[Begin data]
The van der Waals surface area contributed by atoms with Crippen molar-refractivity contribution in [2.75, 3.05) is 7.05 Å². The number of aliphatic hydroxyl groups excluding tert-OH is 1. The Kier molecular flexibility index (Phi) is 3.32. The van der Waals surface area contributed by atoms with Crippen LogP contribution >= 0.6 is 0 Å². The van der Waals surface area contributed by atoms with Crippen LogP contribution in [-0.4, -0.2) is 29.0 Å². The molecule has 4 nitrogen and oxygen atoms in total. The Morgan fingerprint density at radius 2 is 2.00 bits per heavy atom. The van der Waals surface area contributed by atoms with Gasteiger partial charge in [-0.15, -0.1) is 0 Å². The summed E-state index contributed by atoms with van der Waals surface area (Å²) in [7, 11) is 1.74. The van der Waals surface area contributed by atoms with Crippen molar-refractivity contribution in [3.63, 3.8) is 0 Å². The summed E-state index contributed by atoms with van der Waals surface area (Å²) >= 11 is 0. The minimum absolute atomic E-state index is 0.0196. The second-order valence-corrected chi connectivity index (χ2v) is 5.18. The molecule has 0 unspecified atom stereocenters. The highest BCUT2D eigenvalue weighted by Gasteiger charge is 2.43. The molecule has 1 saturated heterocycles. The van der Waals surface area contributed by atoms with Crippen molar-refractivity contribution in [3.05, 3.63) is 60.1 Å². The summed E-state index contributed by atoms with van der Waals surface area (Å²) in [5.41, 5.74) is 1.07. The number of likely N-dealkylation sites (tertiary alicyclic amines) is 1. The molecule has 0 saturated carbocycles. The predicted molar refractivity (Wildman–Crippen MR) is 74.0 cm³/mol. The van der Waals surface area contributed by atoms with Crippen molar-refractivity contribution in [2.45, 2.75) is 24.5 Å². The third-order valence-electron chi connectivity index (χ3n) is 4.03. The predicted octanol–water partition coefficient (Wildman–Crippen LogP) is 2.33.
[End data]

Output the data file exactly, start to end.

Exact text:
The van der Waals surface area contributed by atoms with Crippen molar-refractivity contribution in [2.75, 3.05) is 7.05 Å². The number of aliphatic hydroxyl groups excluding tert-OH is 1. The Kier molecular flexibility index (Phi) is 3.32. The van der Waals surface area contributed by atoms with Crippen LogP contribution >= 0.6 is 0 Å². The van der Waals surface area contributed by atoms with Crippen LogP contribution in [-0.4, -0.2) is 29.0 Å². The molecule has 4 nitrogen and oxygen atoms in total. The Morgan fingerprint density at radius 2 is 2.00 bits per heavy atom. The van der Waals surface area contributed by atoms with Gasteiger partial charge in [-0.15, -0.1) is 0 Å². The summed E-state index contributed by atoms with van der Waals surface area (Å²) in [7, 11) is 1.74. The van der Waals surface area contributed by atoms with Crippen molar-refractivity contribution in [3.63, 3.8) is 0 Å². The summed E-state index contributed by atoms with van der Waals surface area (Å²) >= 11 is 0. The minimum absolute atomic E-state index is 0.0196. The second-order valence-corrected chi connectivity index (χ2v) is 5.18. The molecule has 0 unspecified atom stereocenters. The highest BCUT2D eigenvalue weighted by Gasteiger charge is 2.43. The molecule has 1 saturated heterocycles. The van der Waals surface area contributed by atoms with Crippen molar-refractivity contribution in [3.05, 3.63) is 60.1 Å². The summed E-state index contributed by atoms with van der Waals surface area (Å²) in [5.41, 5.74) is 1.07. The number of likely N-dealkylation sites (tertiary alicyclic amines) is 1. The molecule has 0 saturated carbocycles. The predicted molar refractivity (Wildman–Crippen MR) is 74.0 cm³/mol. The van der Waals surface area contributed by atoms with Crippen molar-refractivity contribution in [2.45, 2.75) is 24.5 Å². The third-order valence-electron chi connectivity index (χ3n) is 4.03. The predicted octanol–water partition coefficient (Wildman–Crippen LogP) is 2.33.